There is much more to hitting a cricket ball than just swinging the bat, in fact- far from it! Batting is a whole body activity- from moving to hit the ball using the legs too- swinging of the bat and arms.
As you lift the bat behind first to generate force and then bring it forward to hit the ball, a lot of muscles are at play. Posterior deltoids, pectorals, anterior deltoid, biceps, and triceps are some of the muscles that work at optimum to provide a smooth forceful swing. Also to be noted is that different types of strokes recruit different muscles. The transfer of body weight to every shot is important. Transfer of body weight occurs either onto the forefoot or onto the back foot to allow rotation of the body for horizontal straight shots. The spine and core muscles have to be able to control this rotation to avoid knee, foot and shoulder injuries.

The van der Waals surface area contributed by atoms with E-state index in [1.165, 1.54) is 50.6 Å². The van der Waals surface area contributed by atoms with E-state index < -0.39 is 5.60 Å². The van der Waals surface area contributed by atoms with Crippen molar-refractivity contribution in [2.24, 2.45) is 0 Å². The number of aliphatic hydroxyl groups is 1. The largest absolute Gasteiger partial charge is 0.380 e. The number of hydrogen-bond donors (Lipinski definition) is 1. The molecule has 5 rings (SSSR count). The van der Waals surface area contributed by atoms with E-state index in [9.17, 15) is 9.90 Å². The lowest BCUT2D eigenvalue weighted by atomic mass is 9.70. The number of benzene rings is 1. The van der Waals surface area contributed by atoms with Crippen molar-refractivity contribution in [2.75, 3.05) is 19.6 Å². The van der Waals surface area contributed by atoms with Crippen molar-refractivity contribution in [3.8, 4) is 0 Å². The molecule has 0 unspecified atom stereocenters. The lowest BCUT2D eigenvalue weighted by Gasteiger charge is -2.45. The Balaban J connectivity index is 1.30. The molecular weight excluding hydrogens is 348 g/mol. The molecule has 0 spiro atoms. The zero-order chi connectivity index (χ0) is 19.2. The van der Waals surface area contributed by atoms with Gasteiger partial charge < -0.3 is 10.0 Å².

Some key pointers for batters to improve your game and reduce the number of injuries are as follows:
- Use compound movements: Train your body with compound movements instead of single muscle isolated strength training. Training with compound movements will help you to maintain stability while you bat and yet give you the mobility that you need.
- To progress with training or not: This is a dilemma that has no clear-cut answer. Your body will give you the inputs but you will have to pay attention and heed. Gradual progression with enough recovery is ideal.
- The frequency of training: This depends on the intensity of your training but ideally 3 days a week with enough recovery days built in are recommended.
- Know your body: To know your strengths and weaknesses in terms of muscle strength, mobility and stability are essential to coach and train the right way.
Follow these guidelines to train well by understanding your body and bat away! Prevent injuries by paying attention to the muscles at play but if injured, don’t despair. See a sports physiotherapist who understands the biomechanics of cricket to get you back to playing as soon as possible.